Last month, when House Republicans passed legislation to repeal and replace Obamacare, Democrats broke out in song and dance on the House floor, serenading Republicans for their successful vote with the words from a famous song, “Nah Nah Nah Nah, Hey Hey, Goodbye.”
Lewis K. Uhler and Peter J. Ferrara | All Articles
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Lewis K. Uhler and Peter J. Ferrara
Lew Uhler is the Founder and Chairman of the National Tax Limitation Committee, and the National Tax Limitation Foundation (NTLF). Peter Ferrara is a Senior Policy Advisor to NTLF and a Senior Fellow at the Heartland Institute. He is the author of the recent Power to the People: The New Road to Freedom and Prosperity for the Poor, Seniors and Those Most In Need of the World’s Best Health Care, published by Heartland.
Milton Friedman, the greatest economist of the 20th century, was the first to notice this historical pattern of the U.S. economy – the deeper the recession the stronger the recovery. That is because the U.S. economy grows faster than normal for a while to catch up to where it would have been without the recession.
Obamacare requires insurers to cover all pre-existing conditions and to issue health insurance to anyone who applies, no matter how sick they are when they first apply or how costly they may be to cover. This policy is known as guaranteed issue.
The national media – predictably - focused on the bad news for the GOP in the Congressional Budget Office (CBO) “score” of the Obamacare replacement bill: a predicted increase of 24 million uninsured after a decade.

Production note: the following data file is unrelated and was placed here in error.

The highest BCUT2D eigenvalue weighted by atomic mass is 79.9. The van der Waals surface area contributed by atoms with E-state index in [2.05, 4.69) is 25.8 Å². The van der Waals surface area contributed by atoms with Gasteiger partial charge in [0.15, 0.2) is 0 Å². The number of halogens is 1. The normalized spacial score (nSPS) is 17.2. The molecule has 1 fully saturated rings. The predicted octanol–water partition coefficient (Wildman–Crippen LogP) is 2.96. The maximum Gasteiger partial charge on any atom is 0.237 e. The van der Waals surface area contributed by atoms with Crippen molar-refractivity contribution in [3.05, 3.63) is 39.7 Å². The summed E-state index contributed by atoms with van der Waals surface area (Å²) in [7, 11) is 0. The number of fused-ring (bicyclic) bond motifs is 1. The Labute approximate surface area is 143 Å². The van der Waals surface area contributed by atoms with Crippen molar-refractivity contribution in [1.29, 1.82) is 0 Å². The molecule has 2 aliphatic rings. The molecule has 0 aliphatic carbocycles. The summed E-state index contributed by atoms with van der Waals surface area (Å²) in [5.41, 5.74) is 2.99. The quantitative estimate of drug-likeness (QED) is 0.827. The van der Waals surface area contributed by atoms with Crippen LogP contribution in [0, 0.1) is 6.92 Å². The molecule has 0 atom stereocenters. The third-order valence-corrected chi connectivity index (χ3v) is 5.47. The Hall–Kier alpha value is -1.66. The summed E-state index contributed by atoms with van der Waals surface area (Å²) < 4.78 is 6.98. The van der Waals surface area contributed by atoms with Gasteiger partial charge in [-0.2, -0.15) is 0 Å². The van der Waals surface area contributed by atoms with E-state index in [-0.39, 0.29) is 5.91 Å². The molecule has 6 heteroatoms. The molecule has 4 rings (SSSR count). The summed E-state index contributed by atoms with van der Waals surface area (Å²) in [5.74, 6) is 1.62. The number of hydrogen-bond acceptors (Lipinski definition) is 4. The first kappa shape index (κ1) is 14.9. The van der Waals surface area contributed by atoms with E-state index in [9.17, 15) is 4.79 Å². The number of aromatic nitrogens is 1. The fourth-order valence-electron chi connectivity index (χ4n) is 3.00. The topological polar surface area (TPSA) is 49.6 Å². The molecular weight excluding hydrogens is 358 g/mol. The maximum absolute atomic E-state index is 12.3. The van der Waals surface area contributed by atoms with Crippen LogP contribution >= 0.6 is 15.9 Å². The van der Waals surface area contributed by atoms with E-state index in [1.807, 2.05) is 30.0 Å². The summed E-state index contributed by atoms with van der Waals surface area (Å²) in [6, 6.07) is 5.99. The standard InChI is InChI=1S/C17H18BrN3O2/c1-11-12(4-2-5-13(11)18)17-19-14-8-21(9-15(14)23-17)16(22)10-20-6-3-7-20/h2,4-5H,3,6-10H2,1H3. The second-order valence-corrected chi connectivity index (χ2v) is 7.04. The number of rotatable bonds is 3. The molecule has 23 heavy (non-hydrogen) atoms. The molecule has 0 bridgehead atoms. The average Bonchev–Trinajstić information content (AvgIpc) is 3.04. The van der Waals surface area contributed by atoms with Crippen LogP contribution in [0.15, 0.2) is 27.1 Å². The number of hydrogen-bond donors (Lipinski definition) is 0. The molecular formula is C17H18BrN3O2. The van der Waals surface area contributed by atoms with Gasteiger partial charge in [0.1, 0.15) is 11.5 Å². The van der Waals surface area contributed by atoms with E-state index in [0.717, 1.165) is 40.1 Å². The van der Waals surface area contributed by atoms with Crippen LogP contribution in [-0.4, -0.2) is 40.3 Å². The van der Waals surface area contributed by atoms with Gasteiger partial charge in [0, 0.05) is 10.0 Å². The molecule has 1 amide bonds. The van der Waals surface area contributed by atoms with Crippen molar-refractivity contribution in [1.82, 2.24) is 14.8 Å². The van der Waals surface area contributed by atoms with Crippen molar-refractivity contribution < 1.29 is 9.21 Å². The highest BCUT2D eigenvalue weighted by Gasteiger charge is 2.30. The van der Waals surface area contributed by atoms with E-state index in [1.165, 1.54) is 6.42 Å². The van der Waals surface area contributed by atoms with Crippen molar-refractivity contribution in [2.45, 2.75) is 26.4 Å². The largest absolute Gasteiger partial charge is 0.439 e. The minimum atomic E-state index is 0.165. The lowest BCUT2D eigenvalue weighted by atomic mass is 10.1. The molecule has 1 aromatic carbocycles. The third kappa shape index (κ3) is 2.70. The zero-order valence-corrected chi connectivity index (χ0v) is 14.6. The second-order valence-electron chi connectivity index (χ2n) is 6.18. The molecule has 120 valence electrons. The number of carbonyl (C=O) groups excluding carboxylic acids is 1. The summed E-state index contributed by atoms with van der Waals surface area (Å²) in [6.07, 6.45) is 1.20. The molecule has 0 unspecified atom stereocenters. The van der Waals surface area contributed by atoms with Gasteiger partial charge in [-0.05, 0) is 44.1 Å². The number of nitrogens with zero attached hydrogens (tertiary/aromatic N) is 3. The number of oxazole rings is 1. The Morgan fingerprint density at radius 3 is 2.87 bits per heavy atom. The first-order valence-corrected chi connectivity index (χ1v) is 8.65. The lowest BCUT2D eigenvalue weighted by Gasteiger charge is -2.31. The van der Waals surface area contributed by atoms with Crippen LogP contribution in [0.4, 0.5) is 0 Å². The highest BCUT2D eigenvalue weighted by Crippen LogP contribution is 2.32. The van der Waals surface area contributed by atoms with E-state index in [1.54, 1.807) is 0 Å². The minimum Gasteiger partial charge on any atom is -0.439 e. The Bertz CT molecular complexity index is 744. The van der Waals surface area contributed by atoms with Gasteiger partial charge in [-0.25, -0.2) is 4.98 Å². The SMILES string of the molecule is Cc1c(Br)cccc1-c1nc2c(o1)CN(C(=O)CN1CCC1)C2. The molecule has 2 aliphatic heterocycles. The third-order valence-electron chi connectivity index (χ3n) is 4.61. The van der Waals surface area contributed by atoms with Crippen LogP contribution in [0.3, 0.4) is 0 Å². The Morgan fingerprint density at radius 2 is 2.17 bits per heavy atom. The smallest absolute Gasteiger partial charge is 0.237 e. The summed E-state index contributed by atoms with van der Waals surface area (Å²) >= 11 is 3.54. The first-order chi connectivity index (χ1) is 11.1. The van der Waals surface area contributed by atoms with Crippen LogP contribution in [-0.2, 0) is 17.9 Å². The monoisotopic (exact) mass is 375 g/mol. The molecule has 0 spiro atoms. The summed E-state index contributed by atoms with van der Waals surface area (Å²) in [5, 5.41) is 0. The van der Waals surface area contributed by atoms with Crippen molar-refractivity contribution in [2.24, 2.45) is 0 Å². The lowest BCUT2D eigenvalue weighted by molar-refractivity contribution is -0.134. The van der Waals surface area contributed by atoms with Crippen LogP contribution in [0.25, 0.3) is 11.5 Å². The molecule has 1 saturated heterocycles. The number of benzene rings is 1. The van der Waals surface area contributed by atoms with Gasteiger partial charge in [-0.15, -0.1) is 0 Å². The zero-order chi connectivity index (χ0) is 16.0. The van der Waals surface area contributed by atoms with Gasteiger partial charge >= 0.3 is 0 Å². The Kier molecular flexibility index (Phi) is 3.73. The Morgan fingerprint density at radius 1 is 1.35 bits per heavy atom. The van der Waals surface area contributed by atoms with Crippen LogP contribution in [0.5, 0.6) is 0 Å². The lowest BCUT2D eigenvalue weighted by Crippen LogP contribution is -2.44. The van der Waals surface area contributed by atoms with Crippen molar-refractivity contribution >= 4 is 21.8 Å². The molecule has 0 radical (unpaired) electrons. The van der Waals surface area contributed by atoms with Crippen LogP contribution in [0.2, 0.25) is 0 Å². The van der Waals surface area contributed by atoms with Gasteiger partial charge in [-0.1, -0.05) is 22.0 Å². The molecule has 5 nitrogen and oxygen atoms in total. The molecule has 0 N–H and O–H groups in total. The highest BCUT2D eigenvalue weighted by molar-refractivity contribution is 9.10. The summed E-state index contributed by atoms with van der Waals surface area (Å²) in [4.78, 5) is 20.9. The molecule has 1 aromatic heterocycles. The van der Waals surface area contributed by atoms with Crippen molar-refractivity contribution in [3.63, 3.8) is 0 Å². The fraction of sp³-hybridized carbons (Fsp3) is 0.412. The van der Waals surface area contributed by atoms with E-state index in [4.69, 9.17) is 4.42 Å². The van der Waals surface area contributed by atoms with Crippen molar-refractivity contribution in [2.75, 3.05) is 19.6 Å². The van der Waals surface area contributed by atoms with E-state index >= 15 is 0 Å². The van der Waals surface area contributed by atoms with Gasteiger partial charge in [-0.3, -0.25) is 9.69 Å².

Addressing a joint session of Congress on February 28, President Trump charted his path to restoring booming economic growth -- major tax reform, repeal/replacement of Obamacare, massive deregulation and more.
The components of the Republican Plan to replace Obamacare are already in clear public view, waiting to be boldly promoted. Central to developing that plan has been House Speaker Paul Ryan, who appointed a House Task Force on health reform early last year, which issued a report proposing a comprehensive replacement plan last June.
Michael Moore is 62 years old, but he has the mind of an adolescent. He is carrying out a campaign calling for 100 Days of Resistance to Trump. But he is delusional, claiming he and his progressives won the Presidency. What we see is that he wants to lead a revolution for the fun and romanticism of it.
The central theme of Trump’s Inaugural Address was that he is going to keep his campaign promises and follow through on his rhetoric. “January 20, 2017 will be remembered as the day the people became the rulers of this nation again,” he said. “The forgotten men and women of our country will be forgotten no longer.”
The president elect has been pursuing an “all-star” cast for his cabinet. Most of us can’t believe how focused, dedicated, competent and committed these people are to good policy and streamlined government, as well as to restoration of constitutional discipline and separation of powers, not to mention common sense and family values.